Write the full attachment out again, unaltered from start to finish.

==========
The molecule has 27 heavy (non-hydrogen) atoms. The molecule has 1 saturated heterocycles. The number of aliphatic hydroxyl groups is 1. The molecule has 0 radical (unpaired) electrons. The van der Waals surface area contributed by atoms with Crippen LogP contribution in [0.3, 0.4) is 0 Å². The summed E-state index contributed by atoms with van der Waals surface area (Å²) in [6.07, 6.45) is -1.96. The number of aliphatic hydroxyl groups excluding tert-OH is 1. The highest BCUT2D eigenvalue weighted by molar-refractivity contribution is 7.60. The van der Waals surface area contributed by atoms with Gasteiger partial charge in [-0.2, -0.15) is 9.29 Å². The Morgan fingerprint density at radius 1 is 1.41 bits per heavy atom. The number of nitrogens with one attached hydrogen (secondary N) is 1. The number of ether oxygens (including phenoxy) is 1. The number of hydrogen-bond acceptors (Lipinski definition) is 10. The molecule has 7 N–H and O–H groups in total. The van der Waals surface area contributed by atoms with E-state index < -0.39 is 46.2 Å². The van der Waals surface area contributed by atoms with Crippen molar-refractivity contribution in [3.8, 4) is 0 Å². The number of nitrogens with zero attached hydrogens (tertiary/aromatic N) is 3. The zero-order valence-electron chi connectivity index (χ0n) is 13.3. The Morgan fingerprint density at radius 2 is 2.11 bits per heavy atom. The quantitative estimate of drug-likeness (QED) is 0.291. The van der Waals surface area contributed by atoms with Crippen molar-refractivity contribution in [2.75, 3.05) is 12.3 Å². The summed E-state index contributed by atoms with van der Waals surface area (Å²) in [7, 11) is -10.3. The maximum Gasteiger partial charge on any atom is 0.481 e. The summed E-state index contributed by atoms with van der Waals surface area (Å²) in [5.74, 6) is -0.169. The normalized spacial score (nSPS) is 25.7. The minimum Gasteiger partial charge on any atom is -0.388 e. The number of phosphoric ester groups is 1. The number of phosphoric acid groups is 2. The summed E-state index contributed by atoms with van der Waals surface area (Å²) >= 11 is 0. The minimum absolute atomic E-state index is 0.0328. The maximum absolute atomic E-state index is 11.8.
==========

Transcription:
The molecule has 27 heavy (non-hydrogen) atoms. The molecule has 1 saturated heterocycles. The number of aliphatic hydroxyl groups is 1. The molecule has 0 radical (unpaired) electrons. The van der Waals surface area contributed by atoms with Crippen LogP contribution in [0.3, 0.4) is 0 Å². The summed E-state index contributed by atoms with van der Waals surface area (Å²) in [6.07, 6.45) is -1.96. The number of aliphatic hydroxyl groups excluding tert-OH is 1. The highest BCUT2D eigenvalue weighted by molar-refractivity contribution is 7.60. The van der Waals surface area contributed by atoms with Gasteiger partial charge in [-0.2, -0.15) is 9.29 Å². The Morgan fingerprint density at radius 1 is 1.41 bits per heavy atom. The number of nitrogens with one attached hydrogen (secondary N) is 1. The number of ether oxygens (including phenoxy) is 1. The number of hydrogen-bond acceptors (Lipinski definition) is 10. The molecule has 7 N–H and O–H groups in total. The van der Waals surface area contributed by atoms with E-state index < -0.39 is 46.2 Å². The van der Waals surface area contributed by atoms with Crippen molar-refractivity contribution in [3.8, 4) is 0 Å². The number of nitrogens with zero attached hydrogens (tertiary/aromatic N) is 3. The zero-order valence-electron chi connectivity index (χ0n) is 13.3. The Morgan fingerprint density at radius 2 is 2.11 bits per heavy atom. The quantitative estimate of drug-likeness (QED) is 0.291. The van der Waals surface area contributed by atoms with Crippen molar-refractivity contribution in [2.75, 3.05) is 12.3 Å². The summed E-state index contributed by atoms with van der Waals surface area (Å²) in [7, 11) is -10.3. The maximum Gasteiger partial charge on any atom is 0.481 e. The summed E-state index contributed by atoms with van der Waals surface area (Å²) in [5.74, 6) is -0.169. The normalized spacial score (nSPS) is 25.7. The minimum Gasteiger partial charge on any atom is -0.388 e. The number of phosphoric ester groups is 1. The number of phosphoric acid groups is 2. The summed E-state index contributed by atoms with van der Waals surface area (Å²) >= 11 is 0. The minimum absolute atomic E-state index is 0.0328. The maximum absolute atomic E-state index is 11.8.